Hmm. Seems like your mother's doctor is in full "Blame the Patient" mode.
As well as suspecting she is under-medicated and almost certainly has low Free T3 I also suspect your mother is very low on nutrients.
Levothyroxine is a synthetic version of thyroxine (otherwise known as T4), a hormone that thyroids produce. It has little or no activity of its own.
The T4 has to be converted in the body into the active hormone T3. It is low T3 that makes people feel hypothyroid (underactive) and high T3 that makes people feel hyperthyroid (overactive).
A healthy thyroid produces some T3 directly. The rest of the T3 the body needs is made by converting T4 in muscles and organs around the body. One of the biggest users of T3 is the brain. The heart needs plenty too.
Doctors rarely measure T3. They say it isn't important (!!!) and it fluctuates too much to be worth measuring. But if your mother's thyroid can't produce much (or any) T3 and she can't convert T4 into T3 very well, then she will be very low in it. Without measuring it the doctors will never know.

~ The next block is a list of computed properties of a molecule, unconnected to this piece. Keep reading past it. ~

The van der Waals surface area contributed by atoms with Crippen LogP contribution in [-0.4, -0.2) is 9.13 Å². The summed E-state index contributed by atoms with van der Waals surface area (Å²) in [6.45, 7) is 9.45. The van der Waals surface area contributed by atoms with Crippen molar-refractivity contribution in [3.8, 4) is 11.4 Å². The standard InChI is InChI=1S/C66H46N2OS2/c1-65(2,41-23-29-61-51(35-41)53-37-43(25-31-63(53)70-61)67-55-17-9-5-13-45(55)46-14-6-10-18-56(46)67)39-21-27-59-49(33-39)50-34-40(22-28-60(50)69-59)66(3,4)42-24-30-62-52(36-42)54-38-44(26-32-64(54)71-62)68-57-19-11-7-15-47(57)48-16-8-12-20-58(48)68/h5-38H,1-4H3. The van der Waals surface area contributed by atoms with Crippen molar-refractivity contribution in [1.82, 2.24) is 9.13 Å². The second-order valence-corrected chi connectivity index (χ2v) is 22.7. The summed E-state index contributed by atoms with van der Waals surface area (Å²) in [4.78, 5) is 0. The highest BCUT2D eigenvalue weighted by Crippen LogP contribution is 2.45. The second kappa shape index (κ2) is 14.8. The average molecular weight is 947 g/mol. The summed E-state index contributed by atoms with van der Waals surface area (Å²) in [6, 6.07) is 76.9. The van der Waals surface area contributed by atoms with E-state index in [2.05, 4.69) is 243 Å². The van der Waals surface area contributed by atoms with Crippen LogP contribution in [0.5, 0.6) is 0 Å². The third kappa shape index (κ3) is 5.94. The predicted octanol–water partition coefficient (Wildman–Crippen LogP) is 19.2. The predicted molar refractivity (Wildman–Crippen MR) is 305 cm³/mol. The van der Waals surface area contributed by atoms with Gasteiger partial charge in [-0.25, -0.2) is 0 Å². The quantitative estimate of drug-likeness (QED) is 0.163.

In order to convert T4 into T3 the body needs good levels of nutrients. The problem is that hypothyroidism reduces stomach acid and makes it harder to extract minerals and vitamins from food.
The nutrients that are vital to conversion are vitamin B12, vitamin D, folate and ferritin (iron stores).
These nutrients need to be at optimal levels, not just within the reference range. So for example a level of ferritin of 15 ug/L with a reference range of (15 - 150) would be classed as "normal" by the NHS and no treatment would be offered. But hypothyroid people need the levels to be optimal. For ferritin, with the reference range I've given, this would be around 80 - 100. Some people feel best slightly above this, with a level of 100 - 120.
Note that optimal is not the same for every nutrient.
So, you need to find out the levels of your mother's nutrients and supplement where necessary. You also need to find out her Free T3. The NHS rarely prescribes T3, but it can legally be bought online and imported for personal use. Many of the hypothyroid people who are left to suffer by the NHS do this so that we can have a life.
If you can get results from your mother's doctor, great. If you can't there are ways and means of getting tested privately without involving a doctor.
By the way, low vitamin B12 and low Free T3 are two causes of dementia-like symptoms which are actually reversible if they are dealt with in time.